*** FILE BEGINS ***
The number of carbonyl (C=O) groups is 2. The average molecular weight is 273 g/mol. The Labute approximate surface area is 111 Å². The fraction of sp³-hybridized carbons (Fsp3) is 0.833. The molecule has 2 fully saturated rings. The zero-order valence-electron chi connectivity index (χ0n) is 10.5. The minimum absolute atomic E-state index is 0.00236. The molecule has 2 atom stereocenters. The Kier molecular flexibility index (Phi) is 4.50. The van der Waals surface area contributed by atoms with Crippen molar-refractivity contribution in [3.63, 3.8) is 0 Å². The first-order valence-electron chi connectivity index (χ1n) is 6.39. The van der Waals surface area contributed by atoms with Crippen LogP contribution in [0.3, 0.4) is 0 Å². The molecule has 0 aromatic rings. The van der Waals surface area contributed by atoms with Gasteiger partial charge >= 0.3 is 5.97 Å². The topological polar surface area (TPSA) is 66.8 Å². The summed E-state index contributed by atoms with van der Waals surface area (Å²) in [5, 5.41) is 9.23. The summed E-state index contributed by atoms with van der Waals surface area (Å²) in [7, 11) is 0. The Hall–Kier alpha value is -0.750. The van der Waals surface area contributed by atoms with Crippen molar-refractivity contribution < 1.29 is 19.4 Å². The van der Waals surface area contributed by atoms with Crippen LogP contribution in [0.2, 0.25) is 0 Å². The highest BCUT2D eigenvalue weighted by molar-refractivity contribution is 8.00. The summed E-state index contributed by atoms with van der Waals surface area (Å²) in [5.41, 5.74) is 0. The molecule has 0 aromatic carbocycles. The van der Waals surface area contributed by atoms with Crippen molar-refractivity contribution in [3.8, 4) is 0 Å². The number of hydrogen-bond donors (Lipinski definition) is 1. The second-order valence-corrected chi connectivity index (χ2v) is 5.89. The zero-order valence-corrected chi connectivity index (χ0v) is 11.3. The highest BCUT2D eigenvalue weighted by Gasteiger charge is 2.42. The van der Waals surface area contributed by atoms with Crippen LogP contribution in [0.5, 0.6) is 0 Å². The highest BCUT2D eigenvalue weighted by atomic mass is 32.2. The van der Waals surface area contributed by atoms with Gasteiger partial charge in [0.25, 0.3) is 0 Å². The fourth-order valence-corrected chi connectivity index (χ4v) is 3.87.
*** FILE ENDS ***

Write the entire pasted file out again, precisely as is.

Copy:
The number of carbonyl (C=O) groups is 2. The average molecular weight is 273 g/mol. The Labute approximate surface area is 111 Å². The fraction of sp³-hybridized carbons (Fsp3) is 0.833. The molecule has 2 fully saturated rings. The zero-order valence-electron chi connectivity index (χ0n) is 10.5. The minimum absolute atomic E-state index is 0.00236. The molecule has 2 atom stereocenters. The Kier molecular flexibility index (Phi) is 4.50. The van der Waals surface area contributed by atoms with Crippen molar-refractivity contribution in [3.63, 3.8) is 0 Å². The first-order valence-electron chi connectivity index (χ1n) is 6.39. The van der Waals surface area contributed by atoms with Crippen LogP contribution in [0.3, 0.4) is 0 Å². The molecule has 0 aromatic rings. The van der Waals surface area contributed by atoms with Gasteiger partial charge >= 0.3 is 5.97 Å². The topological polar surface area (TPSA) is 66.8 Å². The summed E-state index contributed by atoms with van der Waals surface area (Å²) in [5, 5.41) is 9.23. The summed E-state index contributed by atoms with van der Waals surface area (Å²) in [7, 11) is 0. The Hall–Kier alpha value is -0.750. The van der Waals surface area contributed by atoms with Crippen molar-refractivity contribution < 1.29 is 19.4 Å². The van der Waals surface area contributed by atoms with Crippen LogP contribution in [0.2, 0.25) is 0 Å². The highest BCUT2D eigenvalue weighted by molar-refractivity contribution is 8.00. The summed E-state index contributed by atoms with van der Waals surface area (Å²) in [5.41, 5.74) is 0. The molecule has 0 aromatic carbocycles. The van der Waals surface area contributed by atoms with Crippen molar-refractivity contribution in [3.8, 4) is 0 Å². The number of hydrogen-bond donors (Lipinski definition) is 1. The second-order valence-corrected chi connectivity index (χ2v) is 5.89. The zero-order valence-corrected chi connectivity index (χ0v) is 11.3. The highest BCUT2D eigenvalue weighted by Gasteiger charge is 2.42. The van der Waals surface area contributed by atoms with Crippen LogP contribution in [0.5, 0.6) is 0 Å². The highest BCUT2D eigenvalue weighted by atomic mass is 32.2. The van der Waals surface area contributed by atoms with Gasteiger partial charge in [0.25, 0.3) is 0 Å². The fourth-order valence-corrected chi connectivity index (χ4v) is 3.87.